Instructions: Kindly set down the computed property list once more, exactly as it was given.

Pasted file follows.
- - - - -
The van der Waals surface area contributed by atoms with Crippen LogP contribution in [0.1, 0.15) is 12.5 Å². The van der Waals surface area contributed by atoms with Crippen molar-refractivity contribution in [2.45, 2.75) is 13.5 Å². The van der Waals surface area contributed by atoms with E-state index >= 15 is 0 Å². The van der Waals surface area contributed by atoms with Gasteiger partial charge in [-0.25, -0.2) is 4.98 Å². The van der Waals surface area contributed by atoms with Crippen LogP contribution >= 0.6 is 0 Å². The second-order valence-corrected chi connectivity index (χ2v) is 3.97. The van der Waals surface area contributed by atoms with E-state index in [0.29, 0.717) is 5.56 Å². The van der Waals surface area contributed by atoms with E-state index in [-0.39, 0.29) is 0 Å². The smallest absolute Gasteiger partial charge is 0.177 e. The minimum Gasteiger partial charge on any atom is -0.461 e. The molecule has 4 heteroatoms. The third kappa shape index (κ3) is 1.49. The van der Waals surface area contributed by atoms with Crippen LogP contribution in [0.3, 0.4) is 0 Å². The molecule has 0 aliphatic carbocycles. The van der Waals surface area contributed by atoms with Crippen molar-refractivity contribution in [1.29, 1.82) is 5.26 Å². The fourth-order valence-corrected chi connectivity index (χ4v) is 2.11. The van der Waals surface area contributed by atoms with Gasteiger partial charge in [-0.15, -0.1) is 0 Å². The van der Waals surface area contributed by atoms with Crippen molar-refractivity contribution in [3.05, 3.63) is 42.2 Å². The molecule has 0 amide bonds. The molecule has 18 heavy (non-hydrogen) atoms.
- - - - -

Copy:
The van der Waals surface area contributed by atoms with Crippen LogP contribution in [0.1, 0.15) is 12.5 Å². The van der Waals surface area contributed by atoms with Crippen molar-refractivity contribution in [2.45, 2.75) is 13.5 Å². The van der Waals surface area contributed by atoms with E-state index >= 15 is 0 Å². The van der Waals surface area contributed by atoms with Gasteiger partial charge in [-0.25, -0.2) is 4.98 Å². The van der Waals surface area contributed by atoms with Crippen LogP contribution >= 0.6 is 0 Å². The second-order valence-corrected chi connectivity index (χ2v) is 3.97. The van der Waals surface area contributed by atoms with E-state index in [0.29, 0.717) is 5.56 Å². The van der Waals surface area contributed by atoms with E-state index in [-0.39, 0.29) is 0 Å². The smallest absolute Gasteiger partial charge is 0.177 e. The minimum Gasteiger partial charge on any atom is -0.461 e. The molecule has 4 heteroatoms. The third kappa shape index (κ3) is 1.49. The van der Waals surface area contributed by atoms with Crippen LogP contribution in [0.3, 0.4) is 0 Å². The molecule has 0 aliphatic carbocycles. The van der Waals surface area contributed by atoms with Crippen molar-refractivity contribution in [1.29, 1.82) is 5.26 Å². The fourth-order valence-corrected chi connectivity index (χ4v) is 2.11. The van der Waals surface area contributed by atoms with Gasteiger partial charge in [-0.15, -0.1) is 0 Å². The van der Waals surface area contributed by atoms with Crippen molar-refractivity contribution in [3.05, 3.63) is 42.2 Å². The molecule has 0 amide bonds. The molecule has 18 heavy (non-hydrogen) atoms.